The student super-commuters putting in the hard yards for school
His mother, Yuxain Clough, whose husband died 15 years ago and who does not drive, said she was worried at first.
“I said: ‘Maribyrnong is very far.’ He said, ‘Mom, don’t worry. I can do it.’ “
And he proved that he can. “Shane did very well. I’m proud of him,” Clough said.
Shane gets up at 6.15am and catches a 6.45am bus, then the train to Footscray and then a tram or bus to arrive at school by 8.30am. He leaves school at 3.15pm and gets home by 5.15pm.
Three nights a week he has football training at Craigieburn – a 35km public transport journey – and twice a week he trains at 7.30am at Maribyrnong, which means catching a 6.15am train.
Does he resent having to travel so far? “None. I love it. I enjoy it now. I’m used to it. It’s worth the trip. I go to a good school. I can be in an environment I enjoy every day and play sports .”
A lot of kids wouldn’t do that, Shane said. “I reckon they’ll get sick of it.”
You have to be determined. “I am quite motivated for my goal and I want to achieve it.”
Maribyrnong Sports Academy director Mark McAllion said students with a long commute are “very single-minded and quite resilient, and they have to be, to make that kind of commitment, to travel that kind of distance, to try to pursue their dream to strive
“It’s definitely a big commitment, and it’s a consideration for their whole household, because I assume the whole household is probably very early on, with some of these families, to have one of their children here at school to get.”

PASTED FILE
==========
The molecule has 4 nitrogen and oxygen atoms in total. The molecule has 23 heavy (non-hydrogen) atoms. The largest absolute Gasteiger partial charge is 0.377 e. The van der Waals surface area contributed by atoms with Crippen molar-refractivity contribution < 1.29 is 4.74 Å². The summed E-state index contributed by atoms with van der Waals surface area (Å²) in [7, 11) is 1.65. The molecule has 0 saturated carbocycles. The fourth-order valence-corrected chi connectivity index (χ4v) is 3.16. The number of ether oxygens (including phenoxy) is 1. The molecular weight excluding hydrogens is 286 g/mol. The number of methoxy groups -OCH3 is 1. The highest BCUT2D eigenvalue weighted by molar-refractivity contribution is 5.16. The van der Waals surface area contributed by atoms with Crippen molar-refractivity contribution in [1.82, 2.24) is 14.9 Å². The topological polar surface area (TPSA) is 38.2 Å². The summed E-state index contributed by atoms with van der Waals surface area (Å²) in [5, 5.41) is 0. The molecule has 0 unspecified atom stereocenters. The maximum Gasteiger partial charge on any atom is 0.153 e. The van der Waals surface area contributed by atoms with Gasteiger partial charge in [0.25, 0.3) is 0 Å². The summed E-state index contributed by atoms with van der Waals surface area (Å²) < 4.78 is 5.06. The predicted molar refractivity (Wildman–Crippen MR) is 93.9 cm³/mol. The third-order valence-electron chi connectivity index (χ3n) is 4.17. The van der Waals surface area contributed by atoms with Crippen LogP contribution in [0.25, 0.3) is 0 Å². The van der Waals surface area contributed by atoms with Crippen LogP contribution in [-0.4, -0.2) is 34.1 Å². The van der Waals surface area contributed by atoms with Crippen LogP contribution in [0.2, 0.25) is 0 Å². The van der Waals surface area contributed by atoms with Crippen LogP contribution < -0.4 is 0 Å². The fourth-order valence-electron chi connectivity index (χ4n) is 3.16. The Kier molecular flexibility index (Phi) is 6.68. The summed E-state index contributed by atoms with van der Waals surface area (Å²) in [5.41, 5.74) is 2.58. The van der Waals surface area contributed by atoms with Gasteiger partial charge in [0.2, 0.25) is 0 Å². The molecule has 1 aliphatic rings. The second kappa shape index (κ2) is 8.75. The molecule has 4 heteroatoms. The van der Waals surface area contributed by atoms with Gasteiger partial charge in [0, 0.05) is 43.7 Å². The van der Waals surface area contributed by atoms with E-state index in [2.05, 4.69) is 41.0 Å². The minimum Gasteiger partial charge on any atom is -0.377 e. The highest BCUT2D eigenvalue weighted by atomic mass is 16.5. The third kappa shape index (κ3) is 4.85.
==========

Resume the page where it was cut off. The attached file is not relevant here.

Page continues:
Samuel Alexander (14) on the ferry from French Island which is part of his commute to school. Credit: Joe Armao
Another student with a long commute, Samuel Alexander (14), lives on French Island, 100 kilometers south of Melbourne.
At 7:10 a.m., his mother, Stella, drives him 10 minutes to the ferry that leaves at 7:30 a.m. for Stony Point, on the eastern side of the Mornington Peninsula.
A school bus drives him 23 kilometers to Dromana Secondary College, picks up other children on the way and arrives at the school by 08:45.
Samuel said some people he meets don’t believe him when he says he takes a ferry to school and some think it’s cool, but for him ferry travel has become “the new normal” since the family moved to the island a year ago moved from Rowville.
It can be tiring, but once he saw a dolphin swimming alongside the ferry, “it was pretty cool”, and the views, of the sunrise, the sea and across to the town of Hastings, can be beautiful. He says he often does his homework on the ferry and the bus.
Samuel’s brother Max goes to French Island’s tiny (seven students) Perserverance Primary School whose two teachers take the ferry to the island every morning after driving from homes near Mornington to Stony Point.
Tony Mordini principal of the selective government boys’ school Melbourne High School in South Yarra, says 90 per cent of his students go to school by public transport, some from as far away as Waurn Ponds, south-west of Geelong, and Berwick in Melbourne’s south-east.
Mordini said: “I think it shows that commitment to their studies and co-curricular activities. They value what they get here, and they are willing to make the sacrifice to do it,” he said.
“Last year we had a child who came from Shepparton until he found a homestay situation.”
The school’s student-run railway interest group has recently been revived and operates a buddy system on each train line so that children can travel with schoolmates rather than alone.
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